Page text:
As you can see from the above, watercolour are my paints of choice. It's funny, I'd never in a million years think to call myself a painter yet I definitely am. I guess it's because I mostly paint illustrations rather than traditional styles.

I own two Winsor & Newton watercolour sets - the one I've owned for the longest time is the little pocket sized which you can see is well loved. I recently treated myself to the huge set which contains all of the colours and as you can see I'm yet to use it, but as I've been using this brand of paint for years already I know I'll love it. I also have the 36 set of Kuretake Gansai Tambi Japanese watercolours. These are very nice, well pigmented paints that I enjoy using a lot and highly recommend, but I don't really enjoy them any more than I do the Winsor & Newton. I definitely prefer pan style watercolours to tubed or watercolour inks, but that's just personal preference.

I have an array of paintbrushes, but these are the only ones I really use and I'd recommend them to anybody. They're a great little variety, and it's just the right amount to take on the go. I like to have a big fluffy brush to do washes of colour, and the smaller two are better for detail. I really love the slanted brush as it can cover different sized areas depending on how it's held so it's really versatile. My tiny little 3/0 brush is what I use for outlining and detailed work, and I also use it with ink to outline illustrations as well as watercolours. And then the flat chisel brush right at the end has a silicone "brush" head and is what I use for masking fluid.

Next up are my essentials for my portraits! I have a tin of pencils of different softness grades, the ones I use most are 5H, 2H, HB, 2B, and 5B. I like to put different washi tapes at the ends of the pencils so I can tell which is which at a glance. Paper stumps are one of my favourite things, I own them in just about every size and I blend everything so they're incredibly important. I also have to have sandpaper to file them clean, and I like to have a clean paintbrush on hand to brush away any loose graphite. It's really important not to use your fingers to blend and wipe things off the portrait, partly because as you'll know if you draw your hands get covered in graphite fast. But also your skin has natural oils and you don't want that getting onto your work and leaving grubby marks.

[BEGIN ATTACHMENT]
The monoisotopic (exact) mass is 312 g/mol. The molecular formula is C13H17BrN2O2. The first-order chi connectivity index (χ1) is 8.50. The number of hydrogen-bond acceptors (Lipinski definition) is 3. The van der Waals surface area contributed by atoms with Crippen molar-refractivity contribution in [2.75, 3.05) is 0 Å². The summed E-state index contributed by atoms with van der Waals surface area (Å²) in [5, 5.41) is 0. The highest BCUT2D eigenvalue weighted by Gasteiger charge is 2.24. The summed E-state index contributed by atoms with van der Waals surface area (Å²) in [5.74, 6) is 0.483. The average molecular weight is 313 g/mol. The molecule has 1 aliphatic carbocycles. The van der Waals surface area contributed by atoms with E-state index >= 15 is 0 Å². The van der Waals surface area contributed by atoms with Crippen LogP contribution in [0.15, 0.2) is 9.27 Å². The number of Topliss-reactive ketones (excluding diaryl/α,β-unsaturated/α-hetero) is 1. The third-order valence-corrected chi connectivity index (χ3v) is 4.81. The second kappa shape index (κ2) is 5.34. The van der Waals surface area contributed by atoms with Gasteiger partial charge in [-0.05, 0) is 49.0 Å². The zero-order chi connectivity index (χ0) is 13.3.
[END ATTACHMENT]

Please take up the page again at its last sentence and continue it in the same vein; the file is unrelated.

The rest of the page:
Erasers are just as important as the actual pencils, half of my portrait drawing is carving light out of the darker patches of a drawing and it just really helps add depth. Putty erasers are fab because you can tear bits off and form them into the right size, and because they're tacky they lift the graphite off nicely instead of rubbing it away which creates a better texture especially for skin. But my Tombow Mono Zero eraser is the real star of the show, and I honestly don't feel like I could draw portraits without it. It's like a mechanical pencil but an eraser, and it's only 2.3mm thick so you can be incredibly precise.

I'm a marker fiend, they're my absolute favourite thing to draw with hands down. I have every colour in Copic Ciao and a selection of Copic Sketch. Having used both types of markers, I like them both the same and find little difference in them apart from the price and colour range. My favourite aspect of Copic markers is that you can buy the ink to refill them, so they never really run out. My black is what I refill the most, and that refill ink I've had for about 5 years so it lasts a long time too! The colours are just really nice with Copic, I've used a lot of different brands and the other inks just don't compare. Copic can do a true pastel, and they can do a vibrant, punchy hue and they just blend together deliciously. They also have brush tips, which is the most important thing in a marker.

I also have a large selection of Prismacolor markers, I believe I have around 100 of these and I've had them around 10 years (and they're still going strong!). You can't buy Prismacolor markers in the UK, I imported all of these from the US because it was so long ago when there was less on the market. Although they get much less use from me since I bought my Copics, I still really like these pens. They are hardcore vibrant, Prismacolor do not do pastels or gentle washes of colour, they are the original go big or go home. Whenever you see Yellow Submarine art from me, I'll of used Prismacolor markers, they're really perfect for psychedelic styles. Because both the Copics and Primacolors are alcohol based they also blend together seamlessly.